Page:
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This “expert piece of journalism by a brave man about brave men” follows three soldiers and a reporter through eighteen months on Ward 57, Walter Reed’s amputee wing (The Washington Post)Time magazine’s Michael Weisskopf was riding through Baghdad in the back of a U.S. Army Humvee when he heard a metallic thunk. Looking down, he spotted a small object inches from his feet and reached down to take it in his hand. Then everything went black.
Weisskopf lost his hand and was sent to Ward 57 at Walter Reed Medical Center, the wing reserved for amputees. There he met soldiers Pete Damon, Luis Rodriguez, and Bobby Isaacs, alongside whom he navigated the bewildering process of recovery and began reconciling life before that day in Baghdad with everything that would follow his release.
Blood Brothers is the story of this difficult passage—a story that begins with healthy men heading off to war, and continues through the months in Ward 57 as they prepare for a different life than the one they left. A chronicle of devastation and recovery, this is a deeply affecting portrait of the private aftermath of combat casualties.
A senior correspondent for Time magazine, Michael Weisskopf is a Pulitzer Prize finalist and winner of the George Polk Award, Goldsmith Award for Investigative Reporting, National Headliners Award, and the Daniel Pearl Award for Courage and Integrity in Journalism. Weisskopf lives in Washington, D.C.
“This book is a modern masterpiece. The spirit, wit, and searing honesty that have marked Michael Weisskopf’s life and career as a world-class correspondent shine through on every page as we follow his passage among the amputees of Ward 57. Blood Brothers is an unforgettable account of what happened, physically and emotionally, to Weisskopf and these men after the war.” —David Maraniss, author of They Marched into Sunlight“Blood Brothers is unsparing, unsentimental, and unflinching, a story of pain but also a tale of redemptive courage. Michael Weisskopf has written a book unlike any other to emerge from the long war in Iraq. Read it and weep.” —Rick Atkinson, Author of In the Company of Soldiers and An Army at Dawn“This is a real war story. It is not about victory or defeat, or the heroism of men in combat, it is about loss and pain and learning to live with a body terribly maimed. The story of Time correspondent Michael Weisskopf’s grave injury and survival parallels the experience of many soldiers: He went to Iraq with a specific short-term task, and came home with his body and his life permanently altered. Like the fine writer he is, Weisskopf understands that parallel, which is what makes Blood Brothers something much more than a story of injury and survival.” —Mark Bowden, author of Guests of the Ayatollah and Black Hawk Down“Walter Reed’s Ward 57 is often in the news, but always viewed from the outside in. Blood Brothers gets it right because its author actually shared in the torments of the amputee warriors he befriended during his stay. Weisskopf’s story is theirs, with the unyielding pain, the acute sense of loss, and the deep need to recover a personal narrative that makes that loss bearable.” —Garry Trudeau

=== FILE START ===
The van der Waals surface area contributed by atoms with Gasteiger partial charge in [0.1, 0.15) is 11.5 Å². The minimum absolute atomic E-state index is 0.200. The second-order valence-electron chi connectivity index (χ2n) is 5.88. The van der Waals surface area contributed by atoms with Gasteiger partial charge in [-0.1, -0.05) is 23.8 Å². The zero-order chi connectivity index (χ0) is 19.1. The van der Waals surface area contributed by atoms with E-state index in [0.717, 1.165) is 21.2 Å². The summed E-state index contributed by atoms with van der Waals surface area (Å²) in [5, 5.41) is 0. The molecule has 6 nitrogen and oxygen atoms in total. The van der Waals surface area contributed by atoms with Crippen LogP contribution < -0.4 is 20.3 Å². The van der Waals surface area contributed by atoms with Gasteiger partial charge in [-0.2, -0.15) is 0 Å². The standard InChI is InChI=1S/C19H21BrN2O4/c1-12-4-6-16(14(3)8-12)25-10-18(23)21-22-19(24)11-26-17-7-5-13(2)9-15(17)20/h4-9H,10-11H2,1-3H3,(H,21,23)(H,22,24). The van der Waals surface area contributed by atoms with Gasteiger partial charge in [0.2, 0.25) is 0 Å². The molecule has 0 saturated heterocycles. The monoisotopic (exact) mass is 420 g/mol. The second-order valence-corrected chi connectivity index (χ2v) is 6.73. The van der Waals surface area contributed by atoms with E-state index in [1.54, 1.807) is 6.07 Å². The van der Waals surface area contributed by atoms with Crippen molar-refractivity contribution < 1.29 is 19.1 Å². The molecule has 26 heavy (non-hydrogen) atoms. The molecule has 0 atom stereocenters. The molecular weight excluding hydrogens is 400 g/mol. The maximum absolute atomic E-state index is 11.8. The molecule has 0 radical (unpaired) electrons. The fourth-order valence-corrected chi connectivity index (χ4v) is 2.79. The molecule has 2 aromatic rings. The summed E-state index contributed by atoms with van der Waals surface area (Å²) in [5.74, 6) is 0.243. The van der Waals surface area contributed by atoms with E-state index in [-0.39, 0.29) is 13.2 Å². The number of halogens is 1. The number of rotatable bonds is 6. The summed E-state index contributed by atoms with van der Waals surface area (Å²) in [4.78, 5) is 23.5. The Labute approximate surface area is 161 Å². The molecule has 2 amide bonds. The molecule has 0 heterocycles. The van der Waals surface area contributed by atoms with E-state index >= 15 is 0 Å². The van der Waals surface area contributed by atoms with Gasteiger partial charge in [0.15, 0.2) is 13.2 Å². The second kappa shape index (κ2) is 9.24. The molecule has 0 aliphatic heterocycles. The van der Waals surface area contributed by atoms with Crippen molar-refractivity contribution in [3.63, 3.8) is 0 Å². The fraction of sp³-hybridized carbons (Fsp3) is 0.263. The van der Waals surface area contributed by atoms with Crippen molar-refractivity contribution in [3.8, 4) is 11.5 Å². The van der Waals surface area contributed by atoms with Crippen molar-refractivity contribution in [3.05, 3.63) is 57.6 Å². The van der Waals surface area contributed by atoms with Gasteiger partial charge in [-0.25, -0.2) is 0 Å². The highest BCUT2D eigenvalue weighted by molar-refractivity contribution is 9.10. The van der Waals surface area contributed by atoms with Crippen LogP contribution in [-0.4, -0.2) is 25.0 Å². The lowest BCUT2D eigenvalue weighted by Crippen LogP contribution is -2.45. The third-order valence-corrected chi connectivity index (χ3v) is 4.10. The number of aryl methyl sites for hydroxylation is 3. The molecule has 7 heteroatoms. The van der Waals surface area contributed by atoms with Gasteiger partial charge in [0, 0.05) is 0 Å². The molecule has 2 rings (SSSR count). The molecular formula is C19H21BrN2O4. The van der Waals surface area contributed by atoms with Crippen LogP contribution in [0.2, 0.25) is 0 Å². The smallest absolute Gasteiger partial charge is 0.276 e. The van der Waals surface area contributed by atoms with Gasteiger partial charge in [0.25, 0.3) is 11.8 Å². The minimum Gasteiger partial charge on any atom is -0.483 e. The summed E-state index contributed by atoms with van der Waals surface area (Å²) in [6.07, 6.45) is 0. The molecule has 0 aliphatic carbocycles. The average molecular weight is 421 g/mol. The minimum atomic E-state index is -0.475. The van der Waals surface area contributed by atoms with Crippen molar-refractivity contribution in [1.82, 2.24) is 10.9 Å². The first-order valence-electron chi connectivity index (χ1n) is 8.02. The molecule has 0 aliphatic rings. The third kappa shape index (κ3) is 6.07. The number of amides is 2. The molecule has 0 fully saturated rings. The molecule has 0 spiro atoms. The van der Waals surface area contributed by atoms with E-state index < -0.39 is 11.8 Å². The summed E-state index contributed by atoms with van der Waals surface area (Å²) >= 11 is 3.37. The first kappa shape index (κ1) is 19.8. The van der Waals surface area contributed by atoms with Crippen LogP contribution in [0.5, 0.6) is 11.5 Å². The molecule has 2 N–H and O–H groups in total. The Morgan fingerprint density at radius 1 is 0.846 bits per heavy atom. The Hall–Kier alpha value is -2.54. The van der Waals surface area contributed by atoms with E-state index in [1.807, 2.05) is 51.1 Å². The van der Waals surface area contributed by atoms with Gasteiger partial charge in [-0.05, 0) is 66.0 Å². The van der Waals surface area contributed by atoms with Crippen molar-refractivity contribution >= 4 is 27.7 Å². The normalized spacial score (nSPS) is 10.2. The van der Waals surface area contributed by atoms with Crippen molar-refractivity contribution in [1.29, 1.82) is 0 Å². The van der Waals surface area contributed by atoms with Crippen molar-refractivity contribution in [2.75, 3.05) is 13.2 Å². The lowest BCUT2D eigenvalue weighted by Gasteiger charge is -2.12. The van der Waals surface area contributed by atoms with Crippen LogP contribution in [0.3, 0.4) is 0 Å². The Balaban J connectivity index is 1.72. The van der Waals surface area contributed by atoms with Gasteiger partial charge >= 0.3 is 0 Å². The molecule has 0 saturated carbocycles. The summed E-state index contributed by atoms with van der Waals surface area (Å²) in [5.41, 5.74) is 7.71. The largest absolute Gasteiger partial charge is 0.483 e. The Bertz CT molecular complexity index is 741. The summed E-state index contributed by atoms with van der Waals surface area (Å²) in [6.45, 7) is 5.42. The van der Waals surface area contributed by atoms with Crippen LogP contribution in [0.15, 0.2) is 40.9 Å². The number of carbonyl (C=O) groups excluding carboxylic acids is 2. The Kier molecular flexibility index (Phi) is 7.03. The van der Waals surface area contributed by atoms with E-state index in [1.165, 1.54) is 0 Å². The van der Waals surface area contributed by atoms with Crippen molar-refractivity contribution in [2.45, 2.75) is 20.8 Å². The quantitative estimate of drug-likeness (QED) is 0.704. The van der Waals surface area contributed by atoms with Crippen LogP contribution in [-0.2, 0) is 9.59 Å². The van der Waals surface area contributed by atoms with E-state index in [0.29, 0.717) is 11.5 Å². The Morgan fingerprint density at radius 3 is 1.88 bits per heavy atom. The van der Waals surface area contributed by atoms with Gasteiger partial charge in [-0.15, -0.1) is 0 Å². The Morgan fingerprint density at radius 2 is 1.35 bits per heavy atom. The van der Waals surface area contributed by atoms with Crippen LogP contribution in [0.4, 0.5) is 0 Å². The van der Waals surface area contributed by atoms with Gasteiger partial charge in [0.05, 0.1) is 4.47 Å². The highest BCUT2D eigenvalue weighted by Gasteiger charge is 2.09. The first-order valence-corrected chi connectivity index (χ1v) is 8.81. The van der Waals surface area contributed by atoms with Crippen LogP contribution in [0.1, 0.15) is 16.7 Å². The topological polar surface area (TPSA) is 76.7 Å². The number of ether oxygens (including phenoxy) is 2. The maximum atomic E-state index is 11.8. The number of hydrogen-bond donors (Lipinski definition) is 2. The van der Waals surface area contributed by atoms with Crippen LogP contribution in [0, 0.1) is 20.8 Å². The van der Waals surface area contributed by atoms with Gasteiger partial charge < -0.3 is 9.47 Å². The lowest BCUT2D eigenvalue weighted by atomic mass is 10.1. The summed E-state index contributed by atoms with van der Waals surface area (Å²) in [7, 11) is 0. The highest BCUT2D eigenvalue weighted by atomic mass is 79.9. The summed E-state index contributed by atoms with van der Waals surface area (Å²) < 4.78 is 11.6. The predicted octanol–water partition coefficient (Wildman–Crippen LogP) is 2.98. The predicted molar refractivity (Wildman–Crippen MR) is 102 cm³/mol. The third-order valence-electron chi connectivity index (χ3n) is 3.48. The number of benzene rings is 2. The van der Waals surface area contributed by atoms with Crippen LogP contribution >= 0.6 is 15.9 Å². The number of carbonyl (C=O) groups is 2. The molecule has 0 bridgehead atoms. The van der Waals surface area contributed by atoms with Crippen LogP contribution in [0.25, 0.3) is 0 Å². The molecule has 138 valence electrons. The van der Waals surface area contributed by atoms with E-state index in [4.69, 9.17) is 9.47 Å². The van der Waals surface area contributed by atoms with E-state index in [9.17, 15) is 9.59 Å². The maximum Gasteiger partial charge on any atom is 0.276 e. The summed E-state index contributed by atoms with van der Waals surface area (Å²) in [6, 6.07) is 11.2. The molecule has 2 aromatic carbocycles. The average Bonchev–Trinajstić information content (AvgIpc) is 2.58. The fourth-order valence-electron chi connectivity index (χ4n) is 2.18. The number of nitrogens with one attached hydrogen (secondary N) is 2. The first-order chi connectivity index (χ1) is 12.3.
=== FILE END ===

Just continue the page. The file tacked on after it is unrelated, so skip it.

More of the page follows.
|Dimensions||1 × 152 × 9 cm|